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I ran into this problem and from some google search I realized that this is probably a bug in Chrome and Safari browsers.

When I submit a form (basically , make an ajax call) the default cursor changes to wait cursor (hourglass) and when the ajax call is complete ( response ) the cursor changes to the default type (arrow). However, this only works well in IE and FF. In Chrome, the cursor still remains to be hourglass cursor until I do something like move the cursor or have an alert etc.

I tried a solution much like the one mentioned here which uses the Jquery's Ajax Stop and Start event to trigger actions but for some reason it doesn't work for me.

Below is my jsp/html code.

function SubmitForm()
    // some code to make Ajax call

function globalAjaxCursorChange()   
    $("html").bind("ajaxStart", function(){  
    }).bind("ajaxStop", function(){  

And this is my CSS code.

html.busy, html.busy * {  
    cursor: wait !important;  

What am I missing or where am I wrong ? The solution as mentioned in the article seems pretty straight foward to me but doesn't work. Thanks much for any advise.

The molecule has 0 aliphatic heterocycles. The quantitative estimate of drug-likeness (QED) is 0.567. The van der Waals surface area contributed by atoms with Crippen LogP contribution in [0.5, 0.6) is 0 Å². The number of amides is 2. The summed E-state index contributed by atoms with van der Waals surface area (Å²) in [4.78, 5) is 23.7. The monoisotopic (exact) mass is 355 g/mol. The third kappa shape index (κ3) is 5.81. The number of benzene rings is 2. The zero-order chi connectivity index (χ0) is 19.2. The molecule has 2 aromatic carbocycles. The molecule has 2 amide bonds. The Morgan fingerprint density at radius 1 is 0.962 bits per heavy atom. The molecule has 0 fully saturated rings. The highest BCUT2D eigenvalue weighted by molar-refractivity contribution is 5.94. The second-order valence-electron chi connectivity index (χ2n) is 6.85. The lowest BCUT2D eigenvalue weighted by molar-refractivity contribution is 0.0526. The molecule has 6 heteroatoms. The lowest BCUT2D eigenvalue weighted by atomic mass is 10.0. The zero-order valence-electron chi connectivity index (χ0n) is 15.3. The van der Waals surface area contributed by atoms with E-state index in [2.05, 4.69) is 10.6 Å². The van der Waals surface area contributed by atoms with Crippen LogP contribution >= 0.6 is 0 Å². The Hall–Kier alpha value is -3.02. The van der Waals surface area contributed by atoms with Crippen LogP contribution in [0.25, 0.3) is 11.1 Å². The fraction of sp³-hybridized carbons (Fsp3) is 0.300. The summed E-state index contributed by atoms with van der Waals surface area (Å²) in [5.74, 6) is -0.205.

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Anyone - any suggestions ? –  user1006072 Feb 27 '12 at 21:05
I'd like to know the answer to this as well. –  Andrew Jun 29 '12 at 4:12

2 Answers 2

I'm not sure why the .bind variants didn't work, but when I googled for "jquery bind ajaxStart", this was the first search result.

As such, with just the tiniest change (that is, changing .bind("ajaxStart", to .ajaxStart( and the same with ajaxStop), I got your code to work, as shown below:

$(document).ready(function() {
    // Global ajax cursor change
        .ajaxStart(function () {
        .ajaxStop(function () {
share|improve this answer

As of jquery 1.9 you should attach them to document.

// Makes the mousecursor show busy during ajax 
$( document )

   .ajaxStart( function startBusy() { $( 'html' ).addClass   ( 'busy' ) } )     
   .ajaxStop ( function stopBusy () { $( 'html' ).removeClass( 'busy' ) } )
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